“Collaboration is the process of working together to achieve a common goal that is impossible to reach without the efforts of others.” – Collaborative Justice Resource Center
Collaborative justice is developing in Vermont. Certain counties, such as Chittenden, lead the way with a bold new approach to criminal justice in Vermont.
What is Collaborative Justice?
While I don’t generally support quoting large chunks of text – I also believe that when something is said well it should be relied upon. The Collaborative Justice Resource Center defines it as “a unique and promising approach to criminal justice that seeks to work toward the more effective resolution of these problems. Rather than relying on single agencies to solve their respective problems, it recognizes that many criminal justice problems are systemic and require a coordinated and collaborative response to the most pressing issues facing our justice system today. Collaborative justice partnerships—and the ability to share information, develop common goals, and create compatible internal policies to support those goals—have significant potential to positively impact crime, increase public confidence, and reduce costs throughout the justice system. Court community and criminal justice professionals join forces to analyze problems and create responsive solutions; and judges, court administrators, prosecutors, defense attorneys, probation and parole representatives, corrections personnel, victim advocates, law enforcement officers, and public and private treatment providers reach out to one another to forge partnerships that will enable them to address complex medical, social, fiscal, and behavioral problems that pose significant threats to the safety and well–being of our communities.”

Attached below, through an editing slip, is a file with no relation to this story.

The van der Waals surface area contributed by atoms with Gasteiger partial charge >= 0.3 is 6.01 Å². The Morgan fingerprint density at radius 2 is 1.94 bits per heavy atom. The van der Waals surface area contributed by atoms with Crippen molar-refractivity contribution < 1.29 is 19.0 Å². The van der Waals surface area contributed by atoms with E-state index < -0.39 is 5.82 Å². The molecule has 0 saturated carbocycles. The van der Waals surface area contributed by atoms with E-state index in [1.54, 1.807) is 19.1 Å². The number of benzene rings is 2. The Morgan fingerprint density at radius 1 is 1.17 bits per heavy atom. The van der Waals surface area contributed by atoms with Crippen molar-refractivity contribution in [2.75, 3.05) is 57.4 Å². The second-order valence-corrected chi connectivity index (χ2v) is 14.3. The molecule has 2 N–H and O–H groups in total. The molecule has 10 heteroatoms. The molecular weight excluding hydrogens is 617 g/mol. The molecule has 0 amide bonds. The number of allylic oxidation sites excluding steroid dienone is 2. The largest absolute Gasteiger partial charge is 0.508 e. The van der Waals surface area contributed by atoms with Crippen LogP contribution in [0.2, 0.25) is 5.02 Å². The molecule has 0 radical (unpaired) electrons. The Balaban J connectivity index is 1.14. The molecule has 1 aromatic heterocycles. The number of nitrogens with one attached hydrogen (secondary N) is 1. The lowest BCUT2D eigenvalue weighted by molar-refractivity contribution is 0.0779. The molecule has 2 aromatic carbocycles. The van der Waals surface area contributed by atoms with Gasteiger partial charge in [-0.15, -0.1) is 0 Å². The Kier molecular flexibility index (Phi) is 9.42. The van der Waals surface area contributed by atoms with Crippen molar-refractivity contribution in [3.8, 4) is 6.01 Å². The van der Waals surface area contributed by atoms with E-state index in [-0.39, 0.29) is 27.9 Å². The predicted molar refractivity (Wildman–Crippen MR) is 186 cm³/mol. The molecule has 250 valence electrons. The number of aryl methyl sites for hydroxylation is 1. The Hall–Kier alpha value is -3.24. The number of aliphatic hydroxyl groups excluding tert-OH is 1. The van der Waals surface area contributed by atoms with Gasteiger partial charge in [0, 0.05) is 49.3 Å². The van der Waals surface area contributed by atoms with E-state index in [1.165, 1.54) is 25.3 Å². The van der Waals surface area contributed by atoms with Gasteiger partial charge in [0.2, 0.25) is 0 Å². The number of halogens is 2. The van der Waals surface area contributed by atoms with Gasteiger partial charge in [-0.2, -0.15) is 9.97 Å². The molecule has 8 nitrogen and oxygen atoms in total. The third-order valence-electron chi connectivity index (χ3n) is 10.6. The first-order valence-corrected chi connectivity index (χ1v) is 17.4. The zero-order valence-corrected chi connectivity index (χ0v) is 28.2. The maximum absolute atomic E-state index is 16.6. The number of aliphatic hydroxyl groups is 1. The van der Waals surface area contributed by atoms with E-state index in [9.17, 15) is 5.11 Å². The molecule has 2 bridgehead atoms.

Why does Collaborative Justice Matter in Vermont?
Vermont is a rural state with limited resources, but Vermont also has a thriving community network that believes in supporting its residents through turbulent times. We were hit hard by the opioid epidemic. Most Vermonters know at least one friend, family member or co-worker struggling with addiction.
As the opioid epidemic tore through our families and our state, prosecutors, law enforcement, counselors, defense attorneys and judges recognized our stale approach to drug related crime wasn’t working. We realized that, in the face of addiction, a defendant, a judge, a prosecutor, a police officer and a victim may all have the same goal: helping someone battle addiction and lead a fulfilling life. Vermont is committed to pulling together to offer a hand to stand back up when someone is down.
Contact Burke Law for a free criminal case review today.